Note that only the Common Name field is required by SSL.com when submitting a CSR for an SSL/TLS certificate, and the others are optional. For more information about the Common Name, please refer to this FAQ. A CSR also contains a public key, and may include SAN entries with additional domain names to be protected by the certificate.

What does a CSR look like?

A CSR is typically encoded using Base-64, a standard format for representing binary data in ASCII text. The base-64 encoded CSR will look like a long string of random characters, similar to the example below:

-----BEGIN CERTIFICATE REQUEST----- MIIC3DCCAcQCAQAwgZUxCzAJBgNVBAYTAlVTMREwDwYDVQQIDAhOZXcgWW9yazEQ MA4GA1UEBwwHQnVmZmFsbzEVMBMGA1UECgwMRXhhbXBsZSBDb3JwMRswGQYDVQQD DBJ3d3cuZXhhbXBsZWNvcnAuY29tMSkwJwYJKoZIhvcNAQkBFhpqb2huLmRvZUBl eGFtcGxlY29ycC5jb20wggEiMA0GCSqGSIb3DQEBAQUAA4IBDwAwggEKAoIBAQDI Xm5nxIO8BQC/kFF6QVPGTKxJch+fUUI3y4TfEPXpsJItVhvb33B8ShlOz9usqzL+ f0NVIMMhJZVSfsTRjD6VJSSHj2XlqXQYKJ0Cw7c1x571sSM6LaPg/27TzdBs+YFH PXdYSKZfPjXyxEKDkilSIFgJ8bEVcB6Kr0oN4Zh75HrFXQrEf+rHX2o6ynOcGdVR k4mXJK4w7zFcc+Xs8Qf73/0tnLd/yMqUJVEpLHQCMWPPK8/M6S0rEP10Csfg5Rdv H7Z79gfmO/5JDn1q8+eIplZSmuEbwdGhbiz/UXyQkhlN2fFqzepTrB1+UcMpgnpD 4Zmh3ABbiVX8w/Gh941JAgMBAAGgADANBgkqhkiG9w0BAQsFAAOCAQEAcdIfbPXw A57RGLF1ARjX7BmsHjrxzJhL9zLu/cHyZwTkyLvFpExsYPXcSNVhZzvzvwL40HDJ lFEOUDTHFHC0uO27d0pdYzVh7yfC+pgpcxBAiV+pgDgguXCGkcQft44zTv2RLeUp uoXihz0hNnW3OQtSszTrdhOoTeKR0FIC0al9wMe0+BrJOYSMkQQE5bO1OPM3foUi jp+Nj0JjW4KxGAqozTYRmBH+rQCDt7r94fPRB8TImFCWaFhRoVFcjTqpSjDCFLKg g6NlSJWB2gXpRs3aUJtd+4JCDLNz5cxC9Hhs7eQaJFtdJw/nLzrcUB/TSTZjVQua oYg9qEohynx0kQ== -----END CERTIFICATE REQUEST-----

Creating a CSR

To create a CSR, you will first need to generate a private key. Many web servers and runtime environments, such as Internet Information Services (IIS), have CSR generation capabilities built in. Another way to generate a private key is to use the OpenSSL command line tool.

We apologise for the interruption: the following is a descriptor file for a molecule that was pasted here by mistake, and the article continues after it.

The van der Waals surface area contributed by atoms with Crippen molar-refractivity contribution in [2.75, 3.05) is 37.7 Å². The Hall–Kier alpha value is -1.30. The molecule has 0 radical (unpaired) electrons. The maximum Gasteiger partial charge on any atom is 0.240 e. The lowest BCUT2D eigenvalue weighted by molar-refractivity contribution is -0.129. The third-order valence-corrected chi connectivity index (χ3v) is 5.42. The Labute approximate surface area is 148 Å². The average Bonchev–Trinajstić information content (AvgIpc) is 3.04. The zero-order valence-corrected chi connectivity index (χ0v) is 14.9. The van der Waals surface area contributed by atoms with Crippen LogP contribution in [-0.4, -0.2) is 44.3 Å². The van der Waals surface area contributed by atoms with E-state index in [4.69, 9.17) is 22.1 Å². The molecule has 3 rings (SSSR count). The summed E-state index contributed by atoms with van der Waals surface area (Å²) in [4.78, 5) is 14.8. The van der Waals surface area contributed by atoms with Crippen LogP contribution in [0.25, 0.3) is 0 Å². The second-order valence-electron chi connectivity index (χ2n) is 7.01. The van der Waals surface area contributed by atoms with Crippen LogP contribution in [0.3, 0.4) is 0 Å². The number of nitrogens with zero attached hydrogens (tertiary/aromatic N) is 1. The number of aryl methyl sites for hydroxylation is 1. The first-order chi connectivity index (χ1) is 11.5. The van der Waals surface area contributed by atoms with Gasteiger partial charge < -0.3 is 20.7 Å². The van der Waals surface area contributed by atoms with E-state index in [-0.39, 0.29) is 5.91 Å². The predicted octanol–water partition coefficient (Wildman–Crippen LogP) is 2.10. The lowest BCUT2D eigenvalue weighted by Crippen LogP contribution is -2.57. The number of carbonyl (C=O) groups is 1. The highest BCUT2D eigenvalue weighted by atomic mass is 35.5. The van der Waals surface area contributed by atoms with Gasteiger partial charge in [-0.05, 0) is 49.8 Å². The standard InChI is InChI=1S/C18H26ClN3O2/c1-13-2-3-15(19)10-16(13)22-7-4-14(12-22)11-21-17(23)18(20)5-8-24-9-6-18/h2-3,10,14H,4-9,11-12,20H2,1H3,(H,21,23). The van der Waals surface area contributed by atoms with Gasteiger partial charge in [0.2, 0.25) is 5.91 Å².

Once you have generated a private key, you can use it to create a CSR file. The CSR file can also be generated using the OpenSSL command line tool.

After generating the CSR, you must submit it to a Certificate Authority (CA). The CA will use the information in the CSR request to create an SSL/TLS certificate for your website.

Installing the Certificate

Upon receiving the SSL/TLS certificate from the CA, the next step is to install it on your server. The exact installation process may vary depending on the server type and software used, but generally involves copying the certificate files to the server and configuring the server to use the SSL/TLS certificate by updating the relevant configuration files and restarting the server.

In Summary

A CSR is an essential component of the digital certificate issuance process. It provides the necessary information to a CA to verify the identity of the requester and issue a signed certificate that enables secure communication between clients and servers. By understanding the purpose, content, and generation process of a CSR, you can ensure a smooth and secure certificate issuance experience. For a detailed explanation of how to generate a CSR manually with OpenSSL commands, refer to our informative guide.